Published January 18, 2012
Mononucleosis is often referred to as the kissing disease because it is spread through saliva. You can transmit mono by kissing or sharing utensils, and for this reason it is important to abstain from these activities for a few months following your return to health. You may still be contagious after your symptoms have been alleviated. While you have the disease, these symptoms are difficult to cope with because they can be debilitating. Mono triggers swollen lymph glands, sore throat and fever. This bothersome disease is most prevalent among teenagers. By adulthood, most people have built up antibodies to protect them from contracting mono. It is often caused by the Epstein-Barr virus but can also be caused by cytomegalovirus. It is important to learn the symptoms of mono in case you ever encounter it in either a loved one or yourself.
Mono may manifest itself in a variety of ways. Some common symptoms are fatigue, sore throat, general faintness, swollen tonsils, headache, skin rash, night sweats, swollen spleen and weak appetite. Other more extreme, yet less common, symptoms that may occur are rapid heart rate, sensitivity to light, stiff neck, hives and jaundice. Mono usually incubates for four to eight weeks, but whereas fever and sore throat often subside after a couple weeks, the swollen spleen and lymph glands may persist for a few weeks longer.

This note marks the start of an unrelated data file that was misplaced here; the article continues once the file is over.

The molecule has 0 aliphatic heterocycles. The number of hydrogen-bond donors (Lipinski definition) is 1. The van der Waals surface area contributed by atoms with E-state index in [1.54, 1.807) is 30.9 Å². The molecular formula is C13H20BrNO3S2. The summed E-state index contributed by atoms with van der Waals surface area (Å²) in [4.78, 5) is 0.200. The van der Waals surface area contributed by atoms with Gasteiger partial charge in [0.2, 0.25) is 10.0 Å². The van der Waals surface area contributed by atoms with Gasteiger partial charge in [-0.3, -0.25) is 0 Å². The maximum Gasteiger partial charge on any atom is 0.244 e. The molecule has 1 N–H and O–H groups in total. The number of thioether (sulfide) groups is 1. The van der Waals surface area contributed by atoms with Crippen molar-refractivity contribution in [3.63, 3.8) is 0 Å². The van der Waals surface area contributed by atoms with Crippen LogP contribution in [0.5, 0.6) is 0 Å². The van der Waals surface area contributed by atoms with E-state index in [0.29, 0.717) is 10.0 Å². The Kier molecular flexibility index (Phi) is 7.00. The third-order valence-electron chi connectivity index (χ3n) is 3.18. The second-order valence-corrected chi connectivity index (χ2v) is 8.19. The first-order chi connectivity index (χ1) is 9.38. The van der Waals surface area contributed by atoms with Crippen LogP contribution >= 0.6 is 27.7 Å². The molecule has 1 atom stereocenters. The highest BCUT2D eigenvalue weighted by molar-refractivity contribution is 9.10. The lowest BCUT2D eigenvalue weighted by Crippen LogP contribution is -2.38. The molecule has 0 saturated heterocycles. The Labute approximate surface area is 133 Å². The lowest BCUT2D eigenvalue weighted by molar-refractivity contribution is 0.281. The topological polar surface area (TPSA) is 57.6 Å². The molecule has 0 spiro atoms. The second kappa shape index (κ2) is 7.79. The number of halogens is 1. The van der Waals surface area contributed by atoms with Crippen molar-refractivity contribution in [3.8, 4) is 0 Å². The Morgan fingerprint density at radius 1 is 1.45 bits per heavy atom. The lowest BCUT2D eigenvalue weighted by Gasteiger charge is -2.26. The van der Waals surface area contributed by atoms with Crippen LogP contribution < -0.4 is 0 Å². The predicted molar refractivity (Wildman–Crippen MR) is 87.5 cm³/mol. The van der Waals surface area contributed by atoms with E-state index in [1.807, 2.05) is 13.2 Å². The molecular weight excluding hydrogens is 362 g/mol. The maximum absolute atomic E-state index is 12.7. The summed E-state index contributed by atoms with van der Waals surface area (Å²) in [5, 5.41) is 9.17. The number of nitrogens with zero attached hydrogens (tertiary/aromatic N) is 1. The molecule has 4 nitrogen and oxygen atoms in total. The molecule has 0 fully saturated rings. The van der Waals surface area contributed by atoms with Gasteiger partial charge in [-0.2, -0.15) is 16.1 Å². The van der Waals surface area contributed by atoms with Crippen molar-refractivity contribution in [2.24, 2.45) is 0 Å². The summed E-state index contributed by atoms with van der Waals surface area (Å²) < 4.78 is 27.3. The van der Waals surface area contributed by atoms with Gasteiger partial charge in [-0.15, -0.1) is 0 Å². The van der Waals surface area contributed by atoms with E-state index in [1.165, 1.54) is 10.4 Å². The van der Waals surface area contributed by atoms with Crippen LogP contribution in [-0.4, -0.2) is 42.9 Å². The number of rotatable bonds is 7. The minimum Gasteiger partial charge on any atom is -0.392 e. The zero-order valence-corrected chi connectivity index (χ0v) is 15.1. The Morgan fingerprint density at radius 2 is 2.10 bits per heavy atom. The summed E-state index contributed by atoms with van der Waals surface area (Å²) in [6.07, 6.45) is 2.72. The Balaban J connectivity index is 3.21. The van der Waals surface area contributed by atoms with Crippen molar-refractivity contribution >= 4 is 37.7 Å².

Possible serious problems
If mono goes untreated, severe complications may arise. Your liver may become inflamed by the development of hepatitis. Your spleen may enlarge to the point where it erupts. This will cause sharp pain in your abdomen and could require surgery. And although rare, you may experience anemia, heart inflammation, nervous system malfunctions and a decrease in vital clotting blood cells called platelets. Even more grave complications will appear in people with diminished immune systems, such as those suffering from HIV.
Your doctor will look for swollen lymph nodes in your neck and swollen tonsils, which are often covered in a white or yellow substance. The doctor will also check to see if your spleen or liver are swollen and ask whether you have any skin rashes. Your physician will also check the number of white blood cells in your bloodstream, which are usually higher in patients with mono. Abnormal lymphocytes (unusual white blood cells) and atypical liver function are often enough to diagnose a patient with mono.
In order to alleviate your symptoms, you will need to sleep and rest often, drink plenty of water, gargle with warm salt water to pacify your sore throat and take a pain reliever (such as ibuprofen) for headaches. Also, wait until you fully recover before returning to physical activity. Your spleen may still be extraordinarily sensitive after the first few weeks of the disease. You do not want to risk posing further harm to your body.
Return to health
Usually the fever subsides in 10 days, the swollen lymph nodes and spleen heal in four weeks and fatigue ends after a few weeks. But fatigue may remain for two or three months in more extreme cases.